Don’t Blame Me for your Credit Crisis, Mr. Paulson
You changed the rules for what constitutes a smart financial decision, and now you want to turn around and blame ME because I borrowed money? Screw you, buddy; let me tell you how I see it.
I grew up in an era when our parents still remembered the Great Depression and debt was the enemy. They waited four years to get married and four more to have children because they couldn’t afford to live away from their parents until my dad became an attorney.
I built my first home with my husband, literally with our own two hands and out of our pockets. We had no mortgage from day one. I learned to plumb and wire and pour concrete with my Ivy League degrees. I started my first business in 1980 and I paid for my computer and answering machine with cash.
Somewhere in the 1980’s it changed. My mortgage interest was deductible, so when I bought my second house, it seemed like a smart decision to take a mortgage.It was a terrifying amount of debt. I put 30% down on the house, though, because I was by then a single mom and “self-employed” (that was how they looked at a business owner then). I always lived below my means,
After a long successful track record in business, I finally got a line of credit to grow, which was frozen in the 1980s during the real estate crisis and the market crash of 1987, and I almost went out of business. I was advised by all the best attorneys and accountants to declare bankruptcy and start over again.
I couldn’t do it. Fearfully, I repaid every dime while everyone else around me (all the really “smart” businessmen) went bankrupt as a good “business decision.” I sold off assets to do it. My prized Mercedes, some art work: material things I knew from my studies of Eastern philosophy meant nothing but suffering.
I learned never to repeat the same mistakes. So in 2005, I sold all my expensive real estate in Phoenix, because I saw the bubble burst coming. I bought a home in Half Moon Bay to be near my children. (But I did take one of those “interest only” loans because it was the “smart” thing to do.)
And by now, debt was referred to as “leverage,” and real estate was known as a game of “leverage.” You only gained through “leverage.” I would have felt stupid not doing it. It gave me more money to invest and put away for the mythical retirement. Retirement counselors all over place urged me to save and invest. So I leveraged my present to pay for my future.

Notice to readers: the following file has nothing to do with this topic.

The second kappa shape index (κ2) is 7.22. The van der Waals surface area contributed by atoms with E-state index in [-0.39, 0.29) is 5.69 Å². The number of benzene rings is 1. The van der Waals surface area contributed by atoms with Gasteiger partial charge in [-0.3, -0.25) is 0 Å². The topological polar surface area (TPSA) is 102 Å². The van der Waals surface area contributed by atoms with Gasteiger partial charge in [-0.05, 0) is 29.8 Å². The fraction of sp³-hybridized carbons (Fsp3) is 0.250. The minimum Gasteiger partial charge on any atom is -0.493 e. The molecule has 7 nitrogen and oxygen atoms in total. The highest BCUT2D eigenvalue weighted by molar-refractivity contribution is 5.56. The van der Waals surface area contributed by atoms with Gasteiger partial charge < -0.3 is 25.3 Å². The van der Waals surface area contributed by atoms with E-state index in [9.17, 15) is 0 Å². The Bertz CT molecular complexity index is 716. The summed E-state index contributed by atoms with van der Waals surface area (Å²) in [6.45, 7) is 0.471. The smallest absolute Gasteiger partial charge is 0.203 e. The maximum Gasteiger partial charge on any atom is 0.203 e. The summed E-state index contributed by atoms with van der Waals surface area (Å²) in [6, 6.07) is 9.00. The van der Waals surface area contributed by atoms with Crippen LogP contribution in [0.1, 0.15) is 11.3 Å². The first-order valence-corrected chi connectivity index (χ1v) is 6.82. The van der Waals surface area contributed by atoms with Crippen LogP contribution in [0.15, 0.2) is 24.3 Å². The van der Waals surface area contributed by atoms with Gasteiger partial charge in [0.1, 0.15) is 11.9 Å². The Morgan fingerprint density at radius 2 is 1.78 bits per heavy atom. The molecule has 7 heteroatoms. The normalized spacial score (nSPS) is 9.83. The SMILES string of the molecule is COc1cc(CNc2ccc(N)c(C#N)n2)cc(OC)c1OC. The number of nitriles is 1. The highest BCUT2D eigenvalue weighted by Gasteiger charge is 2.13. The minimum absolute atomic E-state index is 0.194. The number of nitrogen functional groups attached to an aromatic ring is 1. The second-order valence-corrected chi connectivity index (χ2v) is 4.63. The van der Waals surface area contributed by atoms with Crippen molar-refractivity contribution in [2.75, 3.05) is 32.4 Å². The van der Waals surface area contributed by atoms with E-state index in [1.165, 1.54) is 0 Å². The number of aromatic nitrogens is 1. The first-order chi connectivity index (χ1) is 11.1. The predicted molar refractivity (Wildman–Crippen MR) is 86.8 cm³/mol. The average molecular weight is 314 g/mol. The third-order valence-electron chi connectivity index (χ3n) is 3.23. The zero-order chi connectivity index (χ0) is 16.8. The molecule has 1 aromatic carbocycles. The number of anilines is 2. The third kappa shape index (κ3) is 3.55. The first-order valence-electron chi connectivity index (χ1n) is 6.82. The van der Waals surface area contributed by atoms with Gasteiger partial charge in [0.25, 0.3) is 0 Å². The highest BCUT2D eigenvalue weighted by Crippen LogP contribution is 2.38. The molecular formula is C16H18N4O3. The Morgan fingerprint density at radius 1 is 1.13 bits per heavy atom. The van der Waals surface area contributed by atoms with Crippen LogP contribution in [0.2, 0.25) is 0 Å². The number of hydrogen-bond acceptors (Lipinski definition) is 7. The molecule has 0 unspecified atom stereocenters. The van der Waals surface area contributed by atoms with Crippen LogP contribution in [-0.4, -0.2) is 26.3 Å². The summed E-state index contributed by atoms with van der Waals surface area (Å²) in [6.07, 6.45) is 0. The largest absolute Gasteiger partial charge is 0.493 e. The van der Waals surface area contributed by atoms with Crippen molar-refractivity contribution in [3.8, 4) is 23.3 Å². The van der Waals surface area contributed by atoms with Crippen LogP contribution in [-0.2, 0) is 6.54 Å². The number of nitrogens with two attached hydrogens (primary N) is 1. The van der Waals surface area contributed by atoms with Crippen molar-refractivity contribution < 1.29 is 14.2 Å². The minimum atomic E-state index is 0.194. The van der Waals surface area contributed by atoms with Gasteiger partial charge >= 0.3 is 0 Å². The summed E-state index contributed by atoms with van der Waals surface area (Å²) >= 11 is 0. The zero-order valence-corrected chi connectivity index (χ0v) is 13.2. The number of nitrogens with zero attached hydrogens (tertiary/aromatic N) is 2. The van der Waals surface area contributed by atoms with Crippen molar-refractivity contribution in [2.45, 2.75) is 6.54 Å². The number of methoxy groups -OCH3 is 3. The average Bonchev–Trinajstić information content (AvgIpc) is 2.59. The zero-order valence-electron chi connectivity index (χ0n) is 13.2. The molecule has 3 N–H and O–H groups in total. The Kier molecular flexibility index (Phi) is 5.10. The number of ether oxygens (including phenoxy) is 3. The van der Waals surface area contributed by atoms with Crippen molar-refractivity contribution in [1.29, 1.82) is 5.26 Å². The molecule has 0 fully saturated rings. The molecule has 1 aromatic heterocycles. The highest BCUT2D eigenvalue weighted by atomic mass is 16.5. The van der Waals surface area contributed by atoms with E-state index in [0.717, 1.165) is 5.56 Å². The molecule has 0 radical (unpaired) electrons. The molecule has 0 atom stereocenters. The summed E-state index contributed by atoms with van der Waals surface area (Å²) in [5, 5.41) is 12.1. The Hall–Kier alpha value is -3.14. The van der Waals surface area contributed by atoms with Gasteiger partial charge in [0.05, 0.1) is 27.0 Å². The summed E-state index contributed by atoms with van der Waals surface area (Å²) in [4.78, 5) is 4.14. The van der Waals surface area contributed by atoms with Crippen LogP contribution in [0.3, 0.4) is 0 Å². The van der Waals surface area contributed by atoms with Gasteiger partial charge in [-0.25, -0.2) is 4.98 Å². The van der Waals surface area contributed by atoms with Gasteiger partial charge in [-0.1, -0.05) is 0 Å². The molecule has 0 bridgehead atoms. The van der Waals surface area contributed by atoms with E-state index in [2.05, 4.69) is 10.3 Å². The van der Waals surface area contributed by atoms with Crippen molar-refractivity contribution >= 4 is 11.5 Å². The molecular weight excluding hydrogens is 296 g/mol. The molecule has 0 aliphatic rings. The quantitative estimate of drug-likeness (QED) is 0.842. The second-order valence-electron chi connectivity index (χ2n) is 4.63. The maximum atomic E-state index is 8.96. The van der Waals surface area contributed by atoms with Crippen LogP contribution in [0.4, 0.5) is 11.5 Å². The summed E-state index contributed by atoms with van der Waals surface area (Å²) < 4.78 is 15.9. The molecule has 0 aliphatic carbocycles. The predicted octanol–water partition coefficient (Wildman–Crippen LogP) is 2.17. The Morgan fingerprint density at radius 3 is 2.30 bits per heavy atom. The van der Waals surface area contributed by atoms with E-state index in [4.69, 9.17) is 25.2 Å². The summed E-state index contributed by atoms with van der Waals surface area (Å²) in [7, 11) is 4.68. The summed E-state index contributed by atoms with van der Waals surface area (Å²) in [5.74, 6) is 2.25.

By now, I’m substantial enough to get tax advice, and established enough to be an angel. I’m invested in many different startups in various stages of growth and/or disarray. I own land. I’m starting a bank.
I judge what to do and what not to do by what the government incentivizes me to do. I pay a big mortgage to live in a place that’s expensive, but where I want to be. It’s all tax deductible. I use my home equity line to fix up the place. It’s deductible. I lease my equipment and my car. Most of the interest is deductible, or else I don’t borrow. Most of what I do with my business is deductible, or I don’t do it. My life follows the instructions of the tax code.
I’m a good girl. A good and proud American, investing in entrepreneurship, spending to keep the economy going, doing my damnedest to encourage American markets.
I’m not a deadbeat NiNJA with a sub-prime mortgage sold to me by a fraudulent mortgage broker. I’m a high value customer at Wells Fargo with a FICO score of over 700.
And yet I’m being blamed for the current financial crisis, because I’m a borrower. And I am suffering because once again those lines of credit you told me to get are frozen. I can’t invest, I can’t save, I can’t spend, and I can’t exit.
I can only go to yoga. You smart guys on Wall Street and in Washington are all the same. You make the rules and then you blame me. Well, I’m mad as hell and I’m not going to take it anymore.